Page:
The Cornish were tin miners who carried pasties for lunch.

A pasty is similar to a pot pie, but instead of the pot it looks more like an omelet – cooked without a dish. It’s sort of a much-better version of the Hot Pocket.

The traditional “Cornish” pasty is stuffed with meat, potatoes, onions, rutabaga, salt and pepper.

And the edge of the pasty is crimped – which allowed the Cornish tin miners to hold onto it with their dirty fingers. That way, if they had traces of arsenic on their hands, they wouldn’t be poisoned.

I’ve heard about a few really good pasty parlors in the Northwoods and other northern cities in Wisconsin.

Here are just a few…

Red Rooster Cafe | Mineral Point, Wisconsin

Traditional Cornish pasties have been served at the Red Rooster for more than 40 years. It’s a favorite spot in the heart of historic downtown of Mineral Point.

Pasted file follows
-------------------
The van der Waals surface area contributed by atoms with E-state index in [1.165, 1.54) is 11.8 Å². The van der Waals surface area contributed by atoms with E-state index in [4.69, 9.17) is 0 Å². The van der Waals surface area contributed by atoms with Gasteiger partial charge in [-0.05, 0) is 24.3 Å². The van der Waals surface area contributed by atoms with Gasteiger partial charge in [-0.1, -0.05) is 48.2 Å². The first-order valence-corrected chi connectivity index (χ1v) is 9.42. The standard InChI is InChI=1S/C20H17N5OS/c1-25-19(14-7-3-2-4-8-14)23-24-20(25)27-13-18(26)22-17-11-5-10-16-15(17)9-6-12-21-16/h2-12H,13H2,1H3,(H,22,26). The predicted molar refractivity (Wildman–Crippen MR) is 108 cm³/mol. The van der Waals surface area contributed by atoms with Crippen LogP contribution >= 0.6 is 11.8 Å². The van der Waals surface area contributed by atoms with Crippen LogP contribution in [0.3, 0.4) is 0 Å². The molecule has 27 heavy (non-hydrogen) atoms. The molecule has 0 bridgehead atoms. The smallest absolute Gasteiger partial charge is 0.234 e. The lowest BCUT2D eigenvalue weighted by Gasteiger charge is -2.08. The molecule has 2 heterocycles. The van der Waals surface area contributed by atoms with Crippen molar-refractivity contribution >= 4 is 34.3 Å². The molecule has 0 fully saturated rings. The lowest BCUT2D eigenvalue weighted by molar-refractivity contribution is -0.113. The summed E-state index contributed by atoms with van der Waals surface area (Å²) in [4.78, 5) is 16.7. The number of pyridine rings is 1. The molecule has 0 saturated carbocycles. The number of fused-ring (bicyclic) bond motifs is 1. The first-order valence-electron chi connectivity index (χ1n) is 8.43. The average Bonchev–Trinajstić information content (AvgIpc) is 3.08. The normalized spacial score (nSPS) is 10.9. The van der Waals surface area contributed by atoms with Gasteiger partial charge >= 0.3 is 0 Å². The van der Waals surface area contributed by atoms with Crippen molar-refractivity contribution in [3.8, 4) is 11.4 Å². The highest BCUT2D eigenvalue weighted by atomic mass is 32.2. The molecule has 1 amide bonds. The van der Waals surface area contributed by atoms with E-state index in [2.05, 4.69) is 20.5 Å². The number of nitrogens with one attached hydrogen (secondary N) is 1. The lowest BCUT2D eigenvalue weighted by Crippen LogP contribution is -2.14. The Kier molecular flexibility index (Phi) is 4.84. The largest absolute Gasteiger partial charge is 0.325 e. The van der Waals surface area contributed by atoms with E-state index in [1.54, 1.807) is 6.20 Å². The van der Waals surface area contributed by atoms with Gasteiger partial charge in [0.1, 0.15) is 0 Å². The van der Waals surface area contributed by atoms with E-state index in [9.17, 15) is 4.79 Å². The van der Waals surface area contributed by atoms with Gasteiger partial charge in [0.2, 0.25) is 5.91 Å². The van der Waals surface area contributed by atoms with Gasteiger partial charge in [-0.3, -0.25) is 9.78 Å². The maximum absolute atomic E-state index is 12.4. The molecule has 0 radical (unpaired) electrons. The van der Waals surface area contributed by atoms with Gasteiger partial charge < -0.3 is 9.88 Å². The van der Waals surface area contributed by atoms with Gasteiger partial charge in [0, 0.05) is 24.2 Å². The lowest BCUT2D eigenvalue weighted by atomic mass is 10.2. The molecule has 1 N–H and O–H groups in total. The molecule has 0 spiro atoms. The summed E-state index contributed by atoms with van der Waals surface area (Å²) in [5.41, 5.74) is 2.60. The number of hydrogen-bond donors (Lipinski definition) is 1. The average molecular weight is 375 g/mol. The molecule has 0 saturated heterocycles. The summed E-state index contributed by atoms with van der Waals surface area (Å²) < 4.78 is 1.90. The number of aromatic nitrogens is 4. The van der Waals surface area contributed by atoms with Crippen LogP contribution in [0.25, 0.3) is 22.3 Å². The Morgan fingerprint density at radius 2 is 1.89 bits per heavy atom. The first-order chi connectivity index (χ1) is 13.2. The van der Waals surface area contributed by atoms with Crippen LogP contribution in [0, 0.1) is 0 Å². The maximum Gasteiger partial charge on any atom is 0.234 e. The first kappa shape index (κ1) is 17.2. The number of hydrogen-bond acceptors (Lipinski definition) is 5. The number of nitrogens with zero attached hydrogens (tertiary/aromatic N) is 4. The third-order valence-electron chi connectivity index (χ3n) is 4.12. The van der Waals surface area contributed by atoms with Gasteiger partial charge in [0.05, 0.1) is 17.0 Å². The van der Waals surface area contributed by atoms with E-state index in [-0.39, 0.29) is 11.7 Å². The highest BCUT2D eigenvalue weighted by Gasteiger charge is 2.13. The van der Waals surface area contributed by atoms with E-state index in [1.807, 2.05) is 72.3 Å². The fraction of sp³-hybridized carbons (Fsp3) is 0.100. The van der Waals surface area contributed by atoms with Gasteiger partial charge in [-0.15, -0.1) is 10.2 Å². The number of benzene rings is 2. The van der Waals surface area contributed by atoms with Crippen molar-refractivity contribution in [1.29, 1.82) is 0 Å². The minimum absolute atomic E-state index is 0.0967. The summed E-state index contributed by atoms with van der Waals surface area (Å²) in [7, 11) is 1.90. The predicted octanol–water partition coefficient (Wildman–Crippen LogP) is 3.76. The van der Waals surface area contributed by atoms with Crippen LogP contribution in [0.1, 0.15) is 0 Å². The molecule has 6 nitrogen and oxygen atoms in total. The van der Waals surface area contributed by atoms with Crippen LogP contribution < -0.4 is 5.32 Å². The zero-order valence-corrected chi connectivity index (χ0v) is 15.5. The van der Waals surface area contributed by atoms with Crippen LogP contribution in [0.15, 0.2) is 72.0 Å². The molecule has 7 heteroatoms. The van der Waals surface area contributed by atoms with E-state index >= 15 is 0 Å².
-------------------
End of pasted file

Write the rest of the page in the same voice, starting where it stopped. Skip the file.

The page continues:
Rocks For Fun Cafe | Tigerton, Wisconsin

You’ll find at least 15 unique pasty varieties on the Rocks For Fun menu. They have breakfast pasties filled with potato, ham, eggs, cheese and onion or bacon, hash browns, eggs, cheese and onion. And other pasty fillings like pizza, Reuben and spaghetti with meatballs. Each pasty is complete with a smiley face.

But that’s not all that will make your family smile. Restauranteur, Don McClellan, has lined the walls with his 322 rock-themed creations. And you’ll eat at a glass tabletop with entertaining and even humorous rock art for the whole family to enjoy!

Joe’s Pasty Shop | Rhinelander, Wisconsin

Joe’s Pasty Shop has been a family tradition since 1946. The Rhinelander location came second after their pasty shop in Michigan. Joe’s makes their pasties from scratch with very fresh and locally sourced ingredients.

Their beef and pork is naturally raised and grass-fed – which means no hormones, steroids or antibiotics!

Check out all of the unique pasties on the menu!

10. Fish Boil